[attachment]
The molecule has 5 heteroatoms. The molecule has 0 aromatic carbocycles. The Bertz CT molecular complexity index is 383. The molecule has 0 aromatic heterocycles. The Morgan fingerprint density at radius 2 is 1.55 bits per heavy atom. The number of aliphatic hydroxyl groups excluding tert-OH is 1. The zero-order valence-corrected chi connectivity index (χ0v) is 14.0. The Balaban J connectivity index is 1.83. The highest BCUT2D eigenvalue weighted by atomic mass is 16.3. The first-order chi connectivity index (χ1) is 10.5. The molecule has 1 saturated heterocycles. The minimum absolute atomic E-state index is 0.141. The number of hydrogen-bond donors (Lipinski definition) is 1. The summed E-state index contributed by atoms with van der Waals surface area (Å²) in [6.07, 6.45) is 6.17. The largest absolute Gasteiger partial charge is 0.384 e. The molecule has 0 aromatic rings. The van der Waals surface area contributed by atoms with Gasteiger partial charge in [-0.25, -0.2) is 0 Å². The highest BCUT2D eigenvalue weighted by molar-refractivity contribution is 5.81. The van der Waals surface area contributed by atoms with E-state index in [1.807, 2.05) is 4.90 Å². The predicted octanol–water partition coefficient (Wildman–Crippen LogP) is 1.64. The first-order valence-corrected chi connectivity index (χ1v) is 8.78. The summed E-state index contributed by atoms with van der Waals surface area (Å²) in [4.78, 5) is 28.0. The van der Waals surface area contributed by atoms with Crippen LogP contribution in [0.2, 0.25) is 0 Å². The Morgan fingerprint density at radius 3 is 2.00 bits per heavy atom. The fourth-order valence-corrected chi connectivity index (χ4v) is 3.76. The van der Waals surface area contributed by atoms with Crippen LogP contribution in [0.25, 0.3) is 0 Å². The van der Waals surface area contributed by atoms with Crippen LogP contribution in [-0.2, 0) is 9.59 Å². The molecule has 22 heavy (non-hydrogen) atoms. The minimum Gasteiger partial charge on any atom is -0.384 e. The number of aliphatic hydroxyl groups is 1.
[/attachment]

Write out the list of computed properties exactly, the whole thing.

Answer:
The molecule has 5 heteroatoms. The molecule has 0 aromatic carbocycles. The Bertz CT molecular complexity index is 383. The molecule has 0 aromatic heterocycles. The Morgan fingerprint density at radius 2 is 1.55 bits per heavy atom. The number of aliphatic hydroxyl groups excluding tert-OH is 1. The zero-order valence-corrected chi connectivity index (χ0v) is 14.0. The Balaban J connectivity index is 1.83. The highest BCUT2D eigenvalue weighted by atomic mass is 16.3. The first-order chi connectivity index (χ1) is 10.5. The molecule has 1 saturated heterocycles. The minimum absolute atomic E-state index is 0.141. The number of hydrogen-bond donors (Lipinski definition) is 1. The summed E-state index contributed by atoms with van der Waals surface area (Å²) in [6.07, 6.45) is 6.17. The largest absolute Gasteiger partial charge is 0.384 e. The molecule has 0 aromatic rings. The van der Waals surface area contributed by atoms with Gasteiger partial charge in [-0.25, -0.2) is 0 Å². The highest BCUT2D eigenvalue weighted by molar-refractivity contribution is 5.81. The van der Waals surface area contributed by atoms with E-state index in [1.807, 2.05) is 4.90 Å². The predicted octanol–water partition coefficient (Wildman–Crippen LogP) is 1.64. The first-order valence-corrected chi connectivity index (χ1v) is 8.78. The summed E-state index contributed by atoms with van der Waals surface area (Å²) in [4.78, 5) is 28.0. The van der Waals surface area contributed by atoms with Crippen LogP contribution in [0.2, 0.25) is 0 Å². The Morgan fingerprint density at radius 3 is 2.00 bits per heavy atom. The fourth-order valence-corrected chi connectivity index (χ4v) is 3.76. The van der Waals surface area contributed by atoms with Crippen LogP contribution in [0.25, 0.3) is 0 Å². The van der Waals surface area contributed by atoms with Crippen LogP contribution in [-0.2, 0) is 9.59 Å². The molecule has 22 heavy (non-hydrogen) atoms. The minimum Gasteiger partial charge on any atom is -0.384 e. The number of aliphatic hydroxyl groups is 1.